So

a = 47;
assigns the value 47 to the variable a, while

a == 47
tests whether the value of a is equal to 47.{mospagebreak title=Do It Or Else…} In addition to the “if” statement, JSP also offers the “if-else” statement, which allows you to execute different blocks of code depending on whether the expression is evaluated as true or false.

The structure of an “if-else” statement looks like this:

if (condition) { do this! } else { do this! }
In this case, if the conditional expression evaluates as false, all statements within the curly braces of the “else” block will be executed. Modifying the example above, we have

<%! // declare temperature variable int temp = 50; %> <% // check temperature and display output if (temp > 30) { out.println(“Man, it’s hot out there!”); } else { out.println(“Well, at least it isn’t as hot as it could be!”); } %>
In this case, if the first past of the construct fails (temperature is *not* greater than 30), control is transferred to the second part – the “else” statement – and the code within the “else” block is executed instead. You can test both possibilities by adjusting the value of the “temp” variable, and viewing the resulting output in your browser.{mospagebreak title=Cookie-Cutter Code} The “if-else” construct certainly offers a smidgen more flexibility than the basic “if” construct, but still limits you to only two possible courses of action. If your script needs to be capable of handling more than two possibilities, you should reach for the “if-else if-else” construct, which is a happy combination of the two constructs you’ve just been reading about.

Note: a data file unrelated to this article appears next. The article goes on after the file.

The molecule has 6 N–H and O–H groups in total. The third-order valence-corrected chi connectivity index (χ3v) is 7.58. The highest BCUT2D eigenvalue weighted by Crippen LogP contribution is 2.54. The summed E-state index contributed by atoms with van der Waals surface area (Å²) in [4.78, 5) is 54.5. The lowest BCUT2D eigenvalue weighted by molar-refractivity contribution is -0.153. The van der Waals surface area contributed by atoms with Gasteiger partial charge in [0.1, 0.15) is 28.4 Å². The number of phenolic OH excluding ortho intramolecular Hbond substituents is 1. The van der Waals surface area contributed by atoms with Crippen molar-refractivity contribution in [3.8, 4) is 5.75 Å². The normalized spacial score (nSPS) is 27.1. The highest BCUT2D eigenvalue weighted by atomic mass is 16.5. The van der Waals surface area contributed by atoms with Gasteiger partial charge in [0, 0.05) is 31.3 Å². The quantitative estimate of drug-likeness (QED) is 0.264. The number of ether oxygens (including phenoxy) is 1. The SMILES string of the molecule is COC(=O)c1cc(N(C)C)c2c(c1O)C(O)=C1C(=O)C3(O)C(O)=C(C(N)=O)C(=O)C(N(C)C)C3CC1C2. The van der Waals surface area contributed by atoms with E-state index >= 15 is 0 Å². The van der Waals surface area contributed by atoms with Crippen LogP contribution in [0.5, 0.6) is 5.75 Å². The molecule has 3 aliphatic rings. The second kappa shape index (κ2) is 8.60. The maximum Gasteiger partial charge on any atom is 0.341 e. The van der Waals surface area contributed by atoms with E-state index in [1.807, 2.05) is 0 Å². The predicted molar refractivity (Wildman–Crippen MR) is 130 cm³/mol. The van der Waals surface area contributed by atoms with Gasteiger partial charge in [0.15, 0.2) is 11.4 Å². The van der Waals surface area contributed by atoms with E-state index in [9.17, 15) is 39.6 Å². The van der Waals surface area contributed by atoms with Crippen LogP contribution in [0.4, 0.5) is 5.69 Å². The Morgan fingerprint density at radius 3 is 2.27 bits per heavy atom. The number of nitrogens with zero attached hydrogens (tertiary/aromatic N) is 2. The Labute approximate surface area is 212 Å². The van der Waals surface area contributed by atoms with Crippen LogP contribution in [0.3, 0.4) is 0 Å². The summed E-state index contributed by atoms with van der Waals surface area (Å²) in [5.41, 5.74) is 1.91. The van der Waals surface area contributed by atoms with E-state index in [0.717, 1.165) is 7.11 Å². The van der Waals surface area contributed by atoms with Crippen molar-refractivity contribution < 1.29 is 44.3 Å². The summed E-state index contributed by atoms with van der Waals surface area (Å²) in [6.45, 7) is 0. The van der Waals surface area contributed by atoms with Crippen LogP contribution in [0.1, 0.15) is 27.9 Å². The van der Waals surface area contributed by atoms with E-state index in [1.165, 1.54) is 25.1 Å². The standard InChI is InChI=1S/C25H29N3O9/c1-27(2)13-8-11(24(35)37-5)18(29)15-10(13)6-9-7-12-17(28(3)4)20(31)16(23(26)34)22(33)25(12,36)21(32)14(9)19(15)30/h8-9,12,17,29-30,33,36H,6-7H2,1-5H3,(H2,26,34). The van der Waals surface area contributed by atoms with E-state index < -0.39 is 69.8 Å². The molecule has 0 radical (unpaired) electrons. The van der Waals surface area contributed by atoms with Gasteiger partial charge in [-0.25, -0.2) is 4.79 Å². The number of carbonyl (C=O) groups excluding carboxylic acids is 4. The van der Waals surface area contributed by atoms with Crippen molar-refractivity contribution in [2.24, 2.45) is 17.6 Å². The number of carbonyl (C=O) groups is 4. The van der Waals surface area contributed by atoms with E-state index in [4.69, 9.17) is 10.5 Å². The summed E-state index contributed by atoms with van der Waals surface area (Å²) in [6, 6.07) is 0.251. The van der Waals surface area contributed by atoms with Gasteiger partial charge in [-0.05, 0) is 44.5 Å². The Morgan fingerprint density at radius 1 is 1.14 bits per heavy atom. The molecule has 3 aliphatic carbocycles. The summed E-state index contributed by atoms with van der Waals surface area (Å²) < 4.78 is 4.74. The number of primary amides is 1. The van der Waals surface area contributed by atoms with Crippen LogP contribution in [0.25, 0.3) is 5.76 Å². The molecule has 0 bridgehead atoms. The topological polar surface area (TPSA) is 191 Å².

if (first condition is true) { do this! } else if (second condition is true) { do this! } else if (third condition is true) { do this! } … and so on … else { do this! }
Take a look at it in action:

<%! // declare temperature variable int temp = 20; %> <% // check temperature and display output // what happens if temp is less than 25 degrees if (temp > 25) { out.println(“Man, it’s hot out there!”); } // what happens if temp is between 25 and 10 degrees else if (temp < 25 && temp > 10) { out.println(“Great weather, huh?!”); } // what happens if temp is less than ten degrees else if (temp < 10) { out.println(“Man, it’s freezing out there!”); } // this is redundant, included for illustrative purposes else { out.println(“Huh? Somebody screwed up out there!”); } %>
In this case, depending on the value of the “temp” variable, the appropriate code branch is executed, thereby making it possible to write scripts which allow for multiple possibilities.

One important point to be noted here: control is transferred to successive “if” branches only if the preceding condition(s) turn out to be false. Or, in English, once a specific conditional expression is satisfied, all subsequent conditional expressions are ignored.

Here’s another example, this one using the day of the week to decide which fortune cookie to display. Alter the “day” variable to see a different cookie each time.

<%! String day = “Monday”; String fortune; %> <% // check day and set fortune if (day.equals(“Monday”)) { fortune = “Adam met Eve and turned over a new leaf.”; } else if (day.equals(“Tuesday”)) { fortune = “Always go to other people’s funerals, otherwise they won’t come to yours.”; } else if (day.equals(“Wednesday”)) { fortune = “An unbreakable toy is useful for breaking other toys.”; } else if (day.equals(“Thursday”)) { fortune = “Be alert – the world needs more lerts.”; } else if (day.equals(“Friday”)) { fortune = “Crime doesn’t pay, but the hours are good.”; } else { fortune = “Sorry, closed on the weekend”; } // print output out.println(fortune); %>